scope of global variable vs. static

This is a discussion on scope of global variable vs. static within the C++ Programming forums, part of the General Programming Boards category; Hi all, 1) I had few questions regarding C++ static keyword. Is there any difference in scope between a in ...

  1. #1
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    scope of global variable vs. static

    Hi all,

    1) I had few questions regarding C++ static keyword. Is there any difference in scope between a in following two code snippets?

    Code:
    //myfunc.h
    const int a = 1;
    
    int main(...)
    {
    ...
    }
    Code:
    //myfunc.h
    const static int a = 1;
    
    int main(...)
    {
    ...
    }
    2) What about the similar situation with the variables replaced by functions? Would static keyword make any difference in scope?

    3) I also heard that in comparing declaring a const variable within any function versus declaring a static const variable in global scope, the latter is more efficient because it avoides stack allocation. Is it ture, and if so, where is the value stored?

    I tried to look it up in a C++ reference book I have, but I couldn't find it there or online. I'd appreciate for any pointers. Thanks!

  2. #2
    Registered User valaris's Avatar
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    in example 2, a is private across translation units. IE it is given static linkage opposed to the default extern linkage. Same with functions. Static can be confusing because it has a dual role in c and c++. It can be used to describe the lifetime or linkage of an object depending on where it is used.

  3. #3
    Captain Crash brewbuck's Avatar
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    There is a distinction between scope and linkage. A file-static variable is global scope, but has internal linkage, meaning it is not visible to other modules at link time.
    Code:
    //try
    //{
    	if (a) do { f( b); } while(1);
    	else   do { f(!b); } while(1);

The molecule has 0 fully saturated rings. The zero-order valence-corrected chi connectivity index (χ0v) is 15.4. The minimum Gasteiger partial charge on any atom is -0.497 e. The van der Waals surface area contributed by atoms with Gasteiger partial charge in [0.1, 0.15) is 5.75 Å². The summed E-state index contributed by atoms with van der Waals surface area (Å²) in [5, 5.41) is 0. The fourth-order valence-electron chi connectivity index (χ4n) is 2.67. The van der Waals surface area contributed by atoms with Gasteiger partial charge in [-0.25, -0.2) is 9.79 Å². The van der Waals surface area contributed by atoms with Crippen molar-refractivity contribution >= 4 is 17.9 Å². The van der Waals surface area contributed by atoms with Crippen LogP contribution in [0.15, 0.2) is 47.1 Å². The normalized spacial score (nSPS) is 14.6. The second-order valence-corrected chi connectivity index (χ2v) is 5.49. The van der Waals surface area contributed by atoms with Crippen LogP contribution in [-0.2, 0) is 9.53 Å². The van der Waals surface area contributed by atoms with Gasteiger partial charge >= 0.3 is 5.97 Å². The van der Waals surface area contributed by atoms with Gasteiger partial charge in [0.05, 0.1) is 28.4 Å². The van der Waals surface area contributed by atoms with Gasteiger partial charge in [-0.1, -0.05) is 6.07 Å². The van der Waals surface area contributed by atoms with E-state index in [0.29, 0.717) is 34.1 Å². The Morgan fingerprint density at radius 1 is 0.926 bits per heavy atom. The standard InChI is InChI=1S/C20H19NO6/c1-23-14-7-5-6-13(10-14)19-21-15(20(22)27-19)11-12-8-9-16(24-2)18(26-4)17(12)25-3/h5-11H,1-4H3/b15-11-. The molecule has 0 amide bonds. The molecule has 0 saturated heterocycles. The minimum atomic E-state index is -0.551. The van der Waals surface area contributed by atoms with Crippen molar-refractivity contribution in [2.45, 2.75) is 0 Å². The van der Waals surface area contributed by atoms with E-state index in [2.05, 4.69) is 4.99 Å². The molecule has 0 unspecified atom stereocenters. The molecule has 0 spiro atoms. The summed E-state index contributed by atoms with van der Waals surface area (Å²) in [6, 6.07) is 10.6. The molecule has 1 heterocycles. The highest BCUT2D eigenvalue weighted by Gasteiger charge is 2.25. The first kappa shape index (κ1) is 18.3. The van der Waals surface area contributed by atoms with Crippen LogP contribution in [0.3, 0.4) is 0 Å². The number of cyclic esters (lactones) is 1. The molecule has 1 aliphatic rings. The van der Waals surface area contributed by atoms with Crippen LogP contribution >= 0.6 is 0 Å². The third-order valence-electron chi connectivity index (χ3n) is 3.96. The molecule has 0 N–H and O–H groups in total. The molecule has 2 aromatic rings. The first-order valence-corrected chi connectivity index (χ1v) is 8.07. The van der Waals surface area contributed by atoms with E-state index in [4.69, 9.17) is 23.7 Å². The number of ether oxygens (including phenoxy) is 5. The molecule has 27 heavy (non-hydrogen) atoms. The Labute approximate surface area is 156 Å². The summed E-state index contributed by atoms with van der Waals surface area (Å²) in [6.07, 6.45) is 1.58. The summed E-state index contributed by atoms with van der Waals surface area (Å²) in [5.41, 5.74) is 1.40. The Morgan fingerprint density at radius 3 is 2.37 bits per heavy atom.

//}

  4. #4
    Making mistakes
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    static:
    If static is used inside a function, it means the variable won't ever "die": It is created once, and the next time the function is called it will remain the same, just as a global static variable private to the function.

    If static is used at top level, It means this variable is only visible in the file. So you can have two files "foo.c" and "bar.c" compiled together. They both have

    Code:
    static int refcount(void) { ... }
    in them. The linker won't complain. But if you miss the static, it sees two global definitions of the same function and will put out an error.

    If static is used inside a class, it means the variable is shared among all instances of the class, so if 1 modifys it, the second will see it modified, too. If a function is static, this function can be called without an instance, such as

    Code:
    wxFileName::CreateTempFileName("");
    2) The same for functions in your question.

    3) Yes. The former one allocates space every time the function is called and fills it with something. The value is stored just as a local variable. The latter one is putting a new variable into global space, which is initialized when the program starts.

    If I have any mistakes, please correct them.
    Last edited by Brafil; 06-20-2009 at 01:13 AM.

  5. #5
    C++まいる!Cをこわせ! Elysia's Avatar
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    No, 3) is not correct.
    The compiler does not have to push a const value onto the stack. If it's a constant expression, the compiler can just ignore it (and replace every instance of it with its value).
    There is a very good chance that any simple const types will simply be optimized away (ie no storage).
    This applies to both local and global. If it did allocate it everytime, then obviously the global one would be faster. This might apply more to non-const variables.
    Quote Originally Posted by Adak View Post
    io.h certainly IS included in some modern compilers. It is no longer part of the standard for C, but it is nevertheless, included in the very latest Pelles C versions.
    Quote Originally Posted by Salem View Post
    You mean it's included as a crutch to help ancient programmers limp along without them having to relearn too much.

    Outside of your DOS world, your header file is meaningless.

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